Journal of Bone and Mineral Metabolism

, Volume 34, Issue 4, pp 422–428 | Cite as

Chlamydia pneumoniae and Helicobacter pylori IgG seropositivities are not predictors of osteoporosis-associated bone loss: a prospective cohort study

  • Mohammad Reza Kalantarhormozi
  • Majid Assadi
  • Katayoun Vahdat
  • Kamyar Asadipooya
  • Afshin Ostovar
  • Katayoun Raissi
  • Hossein Darabi
  • Shokrollah Farrokhi
  • Sina Dobaradaran
  • Maryam Farrokhnia
  • Iraj NabipourEmail author
Original Article


The potential link between infection with Chlamydia pneumoniae or Helicobacter pylori and osteoporosis has not been investigated in population-based longitudinal studies. A total of 250 healthy postmenopausal women who participated in a prospective cohort study were evaluated for IgG antibodies directed against C. pneumoniae and H. p ylori, osteoprotegerin (OPG), the receptor activator of nuclear factor kappa B ligand (RANKL), CrossLaps, and osteocalcin. Bone mineral density (BMD) was measured at the femoral neck and lumbar spine at baseline and at follow-up 5.8 years later. There were no significant differences in age-adjusted bone turnover markers, OPG, RANKL, the RANKL/OPG ratio, and BMD between the C. p neumoniae and H. p ylori IgG seropositive and seronegative subjects (P > 0.05). Neither C. p neumoniae nor H. p ylori IgG seropositivity was associated with age-and body mass index-adjusted BMD at the femoral neck and lumbar spine or bone loss at the 5.8-year follow-up. In logistic regression analysis, neither C. p neumoniae nor H. p ylori IgG seropositivities predicted incident lumbar or spine osteoporosis 5.8 years later. In conclusion, neither C. p neumoniae nor H. p ylori IgG seropositivity was associated with bone turnover markers, the RANKL/OPG ratio, BMD, or bone loss in postmenopausal women. In addition, chronic infection with C. p neumoniae or H. p ylori did not predict incident osteoporosis among this group of women.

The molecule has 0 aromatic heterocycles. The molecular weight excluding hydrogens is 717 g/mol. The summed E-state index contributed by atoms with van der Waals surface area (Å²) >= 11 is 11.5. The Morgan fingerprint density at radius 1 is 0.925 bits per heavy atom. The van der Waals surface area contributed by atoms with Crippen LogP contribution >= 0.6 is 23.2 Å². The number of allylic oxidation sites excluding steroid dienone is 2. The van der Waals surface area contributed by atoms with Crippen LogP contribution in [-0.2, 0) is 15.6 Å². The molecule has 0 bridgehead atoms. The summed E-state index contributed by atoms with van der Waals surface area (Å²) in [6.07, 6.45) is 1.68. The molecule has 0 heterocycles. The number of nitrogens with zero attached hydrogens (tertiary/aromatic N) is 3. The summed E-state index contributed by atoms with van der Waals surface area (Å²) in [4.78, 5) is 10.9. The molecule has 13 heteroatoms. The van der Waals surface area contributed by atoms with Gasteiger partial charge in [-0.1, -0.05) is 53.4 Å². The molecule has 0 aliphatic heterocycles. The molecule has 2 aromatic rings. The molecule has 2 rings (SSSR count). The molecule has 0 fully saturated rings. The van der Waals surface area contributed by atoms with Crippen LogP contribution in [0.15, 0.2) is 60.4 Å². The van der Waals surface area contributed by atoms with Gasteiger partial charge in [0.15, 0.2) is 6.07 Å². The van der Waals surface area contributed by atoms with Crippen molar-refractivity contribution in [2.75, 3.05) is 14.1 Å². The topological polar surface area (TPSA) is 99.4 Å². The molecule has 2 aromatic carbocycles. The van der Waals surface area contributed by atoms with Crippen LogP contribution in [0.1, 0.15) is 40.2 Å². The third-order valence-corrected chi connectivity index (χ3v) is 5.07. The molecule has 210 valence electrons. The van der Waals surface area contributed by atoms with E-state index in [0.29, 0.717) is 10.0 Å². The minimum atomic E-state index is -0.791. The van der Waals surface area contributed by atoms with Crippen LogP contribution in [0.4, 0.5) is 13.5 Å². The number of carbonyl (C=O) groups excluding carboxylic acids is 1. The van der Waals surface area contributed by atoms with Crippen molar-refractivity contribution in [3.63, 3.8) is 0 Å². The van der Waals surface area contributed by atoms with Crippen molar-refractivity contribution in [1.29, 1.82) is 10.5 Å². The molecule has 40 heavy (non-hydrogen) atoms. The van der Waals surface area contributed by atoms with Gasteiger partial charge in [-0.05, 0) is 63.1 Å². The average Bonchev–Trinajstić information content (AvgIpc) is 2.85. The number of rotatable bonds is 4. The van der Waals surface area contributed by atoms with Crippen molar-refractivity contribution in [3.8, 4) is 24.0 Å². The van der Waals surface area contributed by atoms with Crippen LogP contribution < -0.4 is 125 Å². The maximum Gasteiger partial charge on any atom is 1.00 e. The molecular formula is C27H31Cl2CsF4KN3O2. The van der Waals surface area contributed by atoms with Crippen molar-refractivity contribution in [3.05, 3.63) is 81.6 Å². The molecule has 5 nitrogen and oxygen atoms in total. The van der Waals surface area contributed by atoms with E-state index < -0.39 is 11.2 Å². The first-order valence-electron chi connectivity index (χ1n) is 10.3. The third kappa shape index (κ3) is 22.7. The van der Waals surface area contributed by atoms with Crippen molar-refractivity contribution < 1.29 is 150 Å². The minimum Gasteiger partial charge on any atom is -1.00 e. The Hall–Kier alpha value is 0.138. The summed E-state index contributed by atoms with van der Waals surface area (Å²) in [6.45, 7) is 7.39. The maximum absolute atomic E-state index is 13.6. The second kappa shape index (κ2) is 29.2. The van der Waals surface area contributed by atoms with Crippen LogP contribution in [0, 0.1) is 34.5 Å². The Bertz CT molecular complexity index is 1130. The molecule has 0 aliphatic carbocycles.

Chlamydia pneumoniae Helicobacter pylori Bone mineral density Osteoporosis 



This project was supported jointly by a grant from Bushehr University of Medical Sciences and Health Services; the Ministry of Health; Tehran Endocrine Research Center; Tehran University of Medical Science, Tehran, Islamic Republic of Iran; and Bushehr Province Research Committee (PGHRC: 1385.234.345). The authors thank Dr. Syed Reza Imami, Shiva Mosadeghzadeh, and Zahra Amiri for assistance in the field work.

Conflict of interest

An award was given to Iraj Nabipour by “Novo Nordisk Pars” (The Best Innovator of Diabetes in Iran 2013). All other authors have no conflicts of interest.


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Copyright information

© The Japanese Society for Bone and Mineral Research and Springer Japan 2015

Authors and Affiliations

  • Mohammad Reza Kalantarhormozi
    • 1
  • Majid Assadi
    • 2
  • Katayoun Vahdat
    • 3
  • Kamyar Asadipooya
    • 4
  • Afshin Ostovar
    • 3
  • Katayoun Raissi
    • 1
  • Hossein Darabi
    • 3
  • Shokrollah Farrokhi
    • 3
  • Sina Dobaradaran
    • 3
  • Maryam Farrokhnia
    • 5
  • Iraj Nabipour
    • 5
    • 6
    Email author
  1. 1.Department of Endocrine and Metabolic Diseases, The Persian Gulf Tropical Medicine Research CentreBushehr University of Medical SciencesBushehrIran
  2. 2.The Persian Gulf Nuclear Medicine Research CentreBushehr University of Medical SciencesBushehrIran
  3. 3.Department of Infectious Diseases, The Persian Gulf Tropical Medicine Research CentreBushehr University of Medical SciencesBushehrIran
  4. 4.Division of Endocrinology and MetabolismUniversity of Kansas Medical CenterKansas CityUSA
  5. 5.Department of Biochemistry, The Persian Gulf Marine Biotechnology Research CentreBushehr University of Medical SciencesBushehrIran
  6. 6.The Persian Gulf Tropical Medicine Research CenterBushehrIran

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